Skip to content
2018
Volume 75, Issue 3
  • ISSN: 0010-096X
  • E-ISSN: 1939-9006

Abstract

Initiating a transdisciplinary composition stretch pedagogy, I examine students’ excavations of archives to advance epistemological freedoms in support of rhetorical sovereignty in student writings. Grounded in Latinx studies first-year composition, I analyze archival projects wherein Chicanx students seek rhetorical inheritances, questing to locate textual homes and emotions of belonging.

Loading

Article metrics loading...

/content/journals/10.58680/ccc2024753483
2024-02-01
2024-06-25
Loading full text...

Full text loading...

References

  1. Alexander Jonathan, and Rhodes Jacqueline. “Queer Rhetoric and the Pleasures of the Archive.” Enculturation, no. 13 2012, https://www.enculturation.net/queer-rhetoric-and-the-pleasures-of-the-archive.
    [Google Scholar]
  2. Alvarez Steven. “Rhetorical Autoethnography: Delinking English Language Learning in a Family Oral History.” Rhetorics Elsewhere and Otherwise: Contested Modernities, Decolonial Visions edited by García Romeo and Baca Damiá, National Council of Teachers of English 2019, pp 85–111.
    [Google Scholar]
  3. Anzaldúa Gloria E. Light in the Dark/Luz en lo Oscuro: Rewriting Identity, Spirituality, Reality edited by Keating AnaLouise, Duke UP 2015.
    [Google Scholar]
  4. Ayash Nancy Bou, Toward Translingual Realities in Composition: (Re)Working Local Language Representations and Practices. UP of Colorado 2019.
    [Google Scholar]
  5. Baca Damián, and Villanueva Víctor editors Rhetorics of the Americas: 3114 BCE to 2012 CE. Palgrave 2010.
    [Google Scholar]
  6. Baca Isabel, et al. Bordered Writers: Latinx Identities and Literacy Practices at Hispanic-Serving Institutions. State U of New York P 2019.
    [Google Scholar]
  7. Baudrillard Jean. “The System of Collecting.” The Cultures of Collection edited by Elsner John and Cardinal Roger, translated by Cardinal Roger, Reaktion Books 1994, pp 7–24.
    [Google Scholar]
  8. Bell Derrick. Faces at the Bottom of the Well: The Permanence of Racism. Basic Books 1992.
    [Google Scholar]
  9. Blackwell Maylei. ¡Chicana Power! Contested Histories of Feminism in the Chicano Movement. U of Texas P 2011.
    [Google Scholar]
  10. Calafell Bernadette Marie. “Pro(re-) claiming Loss: A Performance Pilgrimage in Search of Malintzin Tenépal.” Text and Performance Quarterly, vol. 25, no. 1 2005, pp 43–56.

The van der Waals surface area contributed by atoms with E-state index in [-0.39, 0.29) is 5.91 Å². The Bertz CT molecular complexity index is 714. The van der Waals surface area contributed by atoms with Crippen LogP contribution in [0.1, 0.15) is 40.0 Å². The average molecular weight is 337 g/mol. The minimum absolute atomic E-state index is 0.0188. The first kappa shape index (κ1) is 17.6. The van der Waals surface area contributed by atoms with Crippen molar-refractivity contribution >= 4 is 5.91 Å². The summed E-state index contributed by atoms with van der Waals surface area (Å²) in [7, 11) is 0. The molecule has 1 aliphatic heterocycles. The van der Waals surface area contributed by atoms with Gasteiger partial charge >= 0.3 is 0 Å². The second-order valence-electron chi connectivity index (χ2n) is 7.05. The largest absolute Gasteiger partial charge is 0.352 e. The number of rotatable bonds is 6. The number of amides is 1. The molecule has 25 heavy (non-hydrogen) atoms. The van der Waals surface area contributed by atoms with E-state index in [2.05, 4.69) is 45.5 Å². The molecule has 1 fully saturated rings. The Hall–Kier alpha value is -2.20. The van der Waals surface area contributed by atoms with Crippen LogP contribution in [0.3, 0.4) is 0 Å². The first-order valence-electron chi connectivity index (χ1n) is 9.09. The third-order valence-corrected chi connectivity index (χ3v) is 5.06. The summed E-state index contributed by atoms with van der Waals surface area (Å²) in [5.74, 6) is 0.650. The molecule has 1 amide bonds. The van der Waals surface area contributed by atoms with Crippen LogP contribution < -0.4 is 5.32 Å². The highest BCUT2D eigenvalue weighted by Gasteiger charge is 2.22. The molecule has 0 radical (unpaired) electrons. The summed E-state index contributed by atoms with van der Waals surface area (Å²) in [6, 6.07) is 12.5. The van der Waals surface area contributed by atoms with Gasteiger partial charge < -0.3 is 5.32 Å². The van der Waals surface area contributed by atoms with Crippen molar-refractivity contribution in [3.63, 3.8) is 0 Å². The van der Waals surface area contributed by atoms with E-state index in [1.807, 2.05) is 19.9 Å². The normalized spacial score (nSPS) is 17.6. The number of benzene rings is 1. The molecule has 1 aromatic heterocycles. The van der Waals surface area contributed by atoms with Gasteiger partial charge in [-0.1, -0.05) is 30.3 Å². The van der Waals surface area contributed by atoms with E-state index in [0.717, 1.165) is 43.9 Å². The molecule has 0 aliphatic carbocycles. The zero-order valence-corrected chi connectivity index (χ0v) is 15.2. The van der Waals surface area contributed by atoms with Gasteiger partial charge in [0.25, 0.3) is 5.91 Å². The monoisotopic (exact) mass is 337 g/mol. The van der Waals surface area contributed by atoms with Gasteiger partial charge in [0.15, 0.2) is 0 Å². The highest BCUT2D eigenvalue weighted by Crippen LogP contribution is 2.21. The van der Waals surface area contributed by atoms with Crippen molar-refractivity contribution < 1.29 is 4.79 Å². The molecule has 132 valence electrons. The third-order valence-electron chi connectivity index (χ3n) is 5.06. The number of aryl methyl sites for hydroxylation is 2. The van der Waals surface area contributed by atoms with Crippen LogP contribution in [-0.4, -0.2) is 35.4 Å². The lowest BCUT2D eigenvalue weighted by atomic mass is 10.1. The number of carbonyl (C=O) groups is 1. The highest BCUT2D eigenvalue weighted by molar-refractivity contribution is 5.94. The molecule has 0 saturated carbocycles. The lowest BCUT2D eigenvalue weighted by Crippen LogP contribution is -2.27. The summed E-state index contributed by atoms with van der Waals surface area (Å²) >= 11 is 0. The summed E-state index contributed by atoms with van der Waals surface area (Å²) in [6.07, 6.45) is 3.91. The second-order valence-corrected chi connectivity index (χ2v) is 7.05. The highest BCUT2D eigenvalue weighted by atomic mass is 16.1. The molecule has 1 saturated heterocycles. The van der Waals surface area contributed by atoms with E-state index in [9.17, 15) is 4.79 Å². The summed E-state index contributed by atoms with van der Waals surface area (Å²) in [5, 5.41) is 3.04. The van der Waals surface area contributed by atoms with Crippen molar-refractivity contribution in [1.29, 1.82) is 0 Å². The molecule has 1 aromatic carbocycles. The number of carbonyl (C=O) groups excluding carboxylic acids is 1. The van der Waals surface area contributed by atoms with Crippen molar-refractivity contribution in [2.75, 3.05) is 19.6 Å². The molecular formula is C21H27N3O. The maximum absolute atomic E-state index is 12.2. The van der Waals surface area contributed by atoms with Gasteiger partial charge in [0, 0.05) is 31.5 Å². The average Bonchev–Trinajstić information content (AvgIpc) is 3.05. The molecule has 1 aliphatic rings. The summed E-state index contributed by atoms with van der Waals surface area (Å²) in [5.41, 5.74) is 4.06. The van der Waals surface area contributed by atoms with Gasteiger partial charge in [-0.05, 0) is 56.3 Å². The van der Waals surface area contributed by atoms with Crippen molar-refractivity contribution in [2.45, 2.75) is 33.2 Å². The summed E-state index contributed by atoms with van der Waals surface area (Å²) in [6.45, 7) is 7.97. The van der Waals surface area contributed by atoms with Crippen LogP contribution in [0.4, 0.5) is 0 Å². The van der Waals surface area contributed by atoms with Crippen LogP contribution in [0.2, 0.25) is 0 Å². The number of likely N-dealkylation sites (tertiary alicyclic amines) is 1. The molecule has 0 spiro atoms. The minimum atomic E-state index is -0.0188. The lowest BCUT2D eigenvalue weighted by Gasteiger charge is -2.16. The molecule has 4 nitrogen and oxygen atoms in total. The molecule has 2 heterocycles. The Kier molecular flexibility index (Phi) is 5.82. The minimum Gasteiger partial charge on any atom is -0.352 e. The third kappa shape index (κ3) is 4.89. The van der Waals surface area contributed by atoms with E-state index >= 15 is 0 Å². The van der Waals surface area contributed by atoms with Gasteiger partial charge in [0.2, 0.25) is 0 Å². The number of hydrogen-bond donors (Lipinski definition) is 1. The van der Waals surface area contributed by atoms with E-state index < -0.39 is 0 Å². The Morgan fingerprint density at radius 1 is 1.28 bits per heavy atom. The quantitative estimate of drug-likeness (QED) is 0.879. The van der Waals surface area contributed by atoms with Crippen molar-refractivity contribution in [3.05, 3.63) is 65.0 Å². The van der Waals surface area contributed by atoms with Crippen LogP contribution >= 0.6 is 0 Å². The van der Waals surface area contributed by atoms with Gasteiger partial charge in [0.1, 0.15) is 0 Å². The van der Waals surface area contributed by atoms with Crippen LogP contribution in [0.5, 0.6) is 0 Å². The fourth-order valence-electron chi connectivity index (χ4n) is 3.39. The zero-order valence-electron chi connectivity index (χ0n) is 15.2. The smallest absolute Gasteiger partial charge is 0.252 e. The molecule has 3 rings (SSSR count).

[Google Scholar]
  11. Camangian Patrick. “Starting with Self: Teaching Autoethnography to Foster Critically Caring Literacies.” Research in the Teaching of English, vol. 45, no. 2 2010, pp 179–204.
    [Google Scholar]
  12. Canagarajah A. Suresh. “Autoethnography in the Study of Multilingual Writers.” Writing Studies Research in Practice: Methods and Methodologies edited by Nickoson Lee and Sheridan Mary P., Southern Illinois UP 2012, pp 113–24.
    [Google Scholar]
  13. Cedillo Christina V., et al. “Listening to Stories: Practicing Cultural Rhetorics Pedagogy. A Virtual Roundtable.” Constellations: A Cultural Rhetorics Publishing Space 2018, https://constell8cr.com/wp-content/uploads/2018/05/Cedillo-et-al_Listening-to-Stories_Final-PDF.pdf.
    [Google Scholar]
  14. Cedillo Christina V., and Bratta Phil. “Relating Our Experiences: The Practice of Positionality Stories in Student-Centered Pedagogy.” College Composition and Communication, 71, no. 2 2019, pp 215–40.
    [Google Scholar]
  15. Council of Writing Program Administrators, et al. Framework for Success in Postsecondary Writing. Council of Writing Program Administrators / National Council of Teachers of English / National Writing Project 2011, https://wpacouncil.org/aws/CWPA/asset_manager/get_file/350201?ver=7548.
    [Google Scholar]
  16. Cushman Ellen, et al. “Decolonizing Projects: Creating Pluriversal Possibilities in Rhetoric.” Rhetoric Review, vol. 38, no. 1 2019, pp 1–22.
    [Google Scholar]
  17. Delgado Richard. “Storytelling for Oppositionists and Others: A Plea for Narrative.” Michigan Law Review, vol. 87, no. 8, pp. 2411–41.
    [Google Scholar]
  18. Ellis Carolyn. The Ethnographic I: A Methodological Novel about Autoethnography. AltaMira Press 2004.
    [Google Scholar]
  19. Enoch Jessica, and VanHaitsma Pamela. “Archival Literacy: Reading the Rhetoric of Digital Archives in the Undergraduate Classroom.” College Composition and Communication, vol. 67, no. 2 2015, pp 216–42.
    [Google Scholar]
  20. García Romeo, and Cortez José M. “The Trace of a Mark that Scatters: The Anthropoi and the Rhetoric of Decoloniality.” Rhetoric Society Quarterly, vol. 50, no. 2 2020, pp 93–108.
    [Google Scholar]
  21. Gaspar de Alba Alicia. [Un]framing the “Bad Woman”: Sor Juana, Malinche, Coyolxauhqui, and Other Rebels with a Cause. U of Texas P 2014.
    [Google Scholar]
  22. Gonzalez Norma, et al. Funds of Knowledge: Theorising Practices in Households, Communities, and Classrooms. Erlbaum 2005.
    [Google Scholar]
  23. Gonzalez Rita, et al. editors Phantom Sightings: Art after the Chicano Movement, U of California P 2008.
    [Google Scholar]
  24. Grosfoguel Ramón. “The Epistemic Decolonial Turn: Beyond PoliticalEconomy Paradigms.” Cultural Studies, vol. 21, nos. 2-3 2007, pp 219–20.
    [Google Scholar]
  25. Hayden Wendy. “And Gladly Teach: The Archival Turn’s Pedagogical Turn.” College English, vol. 80, no. 2 2017, pp 133–58.
    [Google Scholar]
  26. Hayden Wendy. “‘Gifts’ of the Archives: A Pedagogy for Undergraduate Research.” College Composition and Communication, vol. 66, no. 3 2015, pp 402–26.
    [Google Scholar]
  27. Horner Bruce, et al. “Opinion: Language Difference in Writing: Toward a Translingual Approach.” College English, vol. 73, no. 3 2011, p 303–21.
    [Google Scholar]
  28. Kirsch Gesa E., et al. editors Unsettling Archival Research: Engaging Critical, Communal, and Digital Archives. Southern Illinois UP 2023.
    [Google Scholar]
  29. Kramsch Claire, and Lam Wan Shun Eva. “Textual Identities: The Importance of Being Non-Native.” Non-Native Educators in English Language Teaching edited by Braine George, Erlbaum 1999, pp 57–75.